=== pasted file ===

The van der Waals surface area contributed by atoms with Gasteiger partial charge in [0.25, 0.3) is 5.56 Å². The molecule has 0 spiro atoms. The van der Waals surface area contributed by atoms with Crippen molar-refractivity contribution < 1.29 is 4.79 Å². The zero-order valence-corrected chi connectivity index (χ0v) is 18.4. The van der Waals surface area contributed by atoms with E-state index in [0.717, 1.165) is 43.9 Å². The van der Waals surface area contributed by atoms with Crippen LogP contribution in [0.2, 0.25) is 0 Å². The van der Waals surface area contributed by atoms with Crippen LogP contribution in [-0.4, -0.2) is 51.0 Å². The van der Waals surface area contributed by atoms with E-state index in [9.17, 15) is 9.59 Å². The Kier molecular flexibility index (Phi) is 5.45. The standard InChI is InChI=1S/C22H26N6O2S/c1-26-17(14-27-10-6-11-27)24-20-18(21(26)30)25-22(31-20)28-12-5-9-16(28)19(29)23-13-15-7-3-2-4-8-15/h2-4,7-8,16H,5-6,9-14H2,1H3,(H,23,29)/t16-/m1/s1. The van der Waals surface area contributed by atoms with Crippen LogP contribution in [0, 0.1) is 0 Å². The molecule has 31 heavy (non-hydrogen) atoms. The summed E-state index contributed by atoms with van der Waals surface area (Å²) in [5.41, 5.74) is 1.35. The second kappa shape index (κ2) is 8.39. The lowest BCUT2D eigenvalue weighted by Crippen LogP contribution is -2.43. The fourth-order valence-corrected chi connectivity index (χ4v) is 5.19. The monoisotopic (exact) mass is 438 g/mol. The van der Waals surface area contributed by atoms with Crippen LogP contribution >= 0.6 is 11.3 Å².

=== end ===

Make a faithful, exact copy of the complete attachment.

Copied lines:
The van der Waals surface area contributed by atoms with Gasteiger partial charge in [0.25, 0.3) is 5.56 Å². The molecule has 0 spiro atoms. The van der Waals surface area contributed by atoms with Crippen molar-refractivity contribution < 1.29 is 4.79 Å². The zero-order valence-corrected chi connectivity index (χ0v) is 18.4. The van der Waals surface area contributed by atoms with E-state index in [0.717, 1.165) is 43.9 Å². The van der Waals surface area contributed by atoms with Crippen LogP contribution in [0.2, 0.25) is 0 Å². The van der Waals surface area contributed by atoms with Crippen LogP contribution in [-0.4, -0.2) is 51.0 Å². The van der Waals surface area contributed by atoms with E-state index in [9.17, 15) is 9.59 Å². The Kier molecular flexibility index (Phi) is 5.45. The standard InChI is InChI=1S/C22H26N6O2S/c1-26-17(14-27-10-6-11-27)24-20-18(21(26)30)25-22(31-20)28-12-5-9-16(28)19(29)23-13-15-7-3-2-4-8-15/h2-4,7-8,16H,5-6,9-14H2,1H3,(H,23,29)/t16-/m1/s1. The van der Waals surface area contributed by atoms with Crippen LogP contribution in [0, 0.1) is 0 Å². The molecule has 31 heavy (non-hydrogen) atoms. The summed E-state index contributed by atoms with van der Waals surface area (Å²) in [5.41, 5.74) is 1.35. The second kappa shape index (κ2) is 8.39. The lowest BCUT2D eigenvalue weighted by Crippen LogP contribution is -2.43. The fourth-order valence-corrected chi connectivity index (χ4v) is 5.19. The monoisotopic (exact) mass is 438 g/mol. The van der Waals surface area contributed by atoms with Crippen LogP contribution >= 0.6 is 11.3 Å².